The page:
Each year, Smith College selects six students to attend Ewha International Summer School tuition free. Applicants with a strong interest in studying the Korean language and culture, one year of Korean study and a 3.0 GPA are preferred. Korean nationals are not generally eligible. Students may also apply for International Experience Grants for financial assistance. Students who are selected by Smith are responsible for applying directly to Ewha International Summer School for admission and for obtaining the proper visa.
Smith Representative: Suk Massey

Internal Smith College Grants

Intensive Summer Language Study Grant

The application form for this program is available on the class deans website.

Mary Maples Dunn Fund Grants for Summer Language Study or Research

Mary Maples Dunn Fund Grants for Summer Language Study or Research—A limited number of small grants (up to $1,000) are available to students who are planning to study an East Asian Language (Chinese, Japanese or Korean) or conduct summer research in East Asia. Applications should include a personal statement about how the summer plan fits into the studen’s academic program plus a transcript. Priority will be given to EALC majors and minors and to students who have not received previous funding. Our goal is to support students who have a demonstrated commitment to long-term language study using East Asian languages. Note that the stipend may not be used for the Ewha Exchange Program. Successful awardees are expected to continue their language study upon their return to Smith in the fall. Details are announced in every March or April via e-Digest.

External Grants & Scholarships

Hong Kong Fellowship Scheme

The Research Grants Council of Hong Kong offers the Hong Kong Ph.D. Fellowship Scheme. This program aims to attract top international students to pursue doctoral studies in Hong Kong’s world-class research universities. The fellowship provides a monthly stipend and a conference and research-related travel allowance per year for a period of three years. For further information, contact HKPF@ugc.edu.hk.

Blakemore Fellowship

The Blakemore Foundation was established in 1990 by Thomas and Frances Blakemore to encourage the advanced study of Asian languages and to improve the understanding of Asian fine arts in the United States. Since 1990, the foundation, with the support of The Freeman Foundation, has awarded over $17 million in grants to college graduates and young professionals for an academic year abroad in full-time intensive language study. The fellowships cover tuition and a stipend for related educational expenses, basic living costs and transportation. See the application.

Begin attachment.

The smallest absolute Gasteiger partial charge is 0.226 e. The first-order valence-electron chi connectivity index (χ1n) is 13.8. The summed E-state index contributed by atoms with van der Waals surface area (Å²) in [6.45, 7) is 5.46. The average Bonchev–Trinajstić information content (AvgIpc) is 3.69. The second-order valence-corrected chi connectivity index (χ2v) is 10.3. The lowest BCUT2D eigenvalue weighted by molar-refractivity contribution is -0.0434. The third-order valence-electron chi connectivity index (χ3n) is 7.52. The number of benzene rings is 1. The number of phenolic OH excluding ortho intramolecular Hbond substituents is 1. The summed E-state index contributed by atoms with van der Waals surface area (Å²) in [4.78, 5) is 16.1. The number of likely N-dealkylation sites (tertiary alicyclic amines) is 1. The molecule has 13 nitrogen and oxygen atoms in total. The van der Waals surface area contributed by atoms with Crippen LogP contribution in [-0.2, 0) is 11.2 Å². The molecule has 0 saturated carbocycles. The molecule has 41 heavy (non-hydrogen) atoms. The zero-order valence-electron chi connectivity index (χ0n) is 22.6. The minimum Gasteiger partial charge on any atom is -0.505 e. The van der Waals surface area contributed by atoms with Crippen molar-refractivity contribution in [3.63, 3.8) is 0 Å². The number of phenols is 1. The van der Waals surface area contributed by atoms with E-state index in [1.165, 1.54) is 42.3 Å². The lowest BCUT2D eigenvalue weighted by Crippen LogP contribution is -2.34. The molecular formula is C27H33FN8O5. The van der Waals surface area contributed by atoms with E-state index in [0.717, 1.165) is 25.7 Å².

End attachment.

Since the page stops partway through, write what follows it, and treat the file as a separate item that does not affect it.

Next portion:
MOFA Taiwan Scholarship

The Taiwan Scholarship program is a joint initiative launched by the Ministry of Foreign Affairs (MOFA), the Ministry of Education (MOE), the Ministry of Economic Affairs (MOEA) and the National Science Council (NSC). The MOFA Taiwan Scholarship encourages outstanding students to pursue academic degrees in Taiwan and to deepen their understanding of Taiwan's academic environment, thereby enhancing exchanges and building friendships between Taiwan and their home nations. The application period is February 1 to March 31 (subject to change). For details and application materials, please visit the MOFA website.

Critical Language Scholarships

A program of the U.S. Department of State’s Bureau of Educational and Cultural Affairs, the Critical Language Scholarship (CLS) Program is an intensive overseas language and cultural immersion program for American students enrolled at U.S. colleges and universities. The program includes intensive language instruction and structured cultural enrichment experiences designed to promote rapid language gains. The application and further information can be found on the Critical Language Scholarship website.

Asian Studies Grants & Fellowships

The Association for Asian Studies offers a listing of grants and fellowships.

Boren Scholarships and Fellowships

Boren Awards provide funding opportunities for U.S. undergraduate and graduate students to study in Africa, Asia, Central and Eastern Europe, Eurasia, Latin America and the Middle East, where they can add international and language components to their education. Boren scholars and fellows represent a variety of academic backgrounds but all are interested in studying less commonly taught languages, including, but not limited to, Arabic, Chinese, Korean, Portuguese, Russian and Swahili.

Study Abroad in Japan

The United States-Japan Bridging Foundation offers scholarships to American undergraduate students participating in study abroad programs in Japan. Scholarships assist students with the travel and living expenses they will incur while studying abroad in Japan for a semester or an academic year. Applications are accepted twice a year.

Contact

East Asian Languages & Cultures
18 Henshaw Avenue B1-204
Northampton, MA 01063
Phone: 413-585-3591

Administrative Assistant: Kathleen Gauger
Office hours are Monday–Friday,
8:30 a.m.–4:30 p.m. Lunch 12–1 p.m.

Department Chair: Sujane Wu

Individual appointments may be arranged directly with the faculty.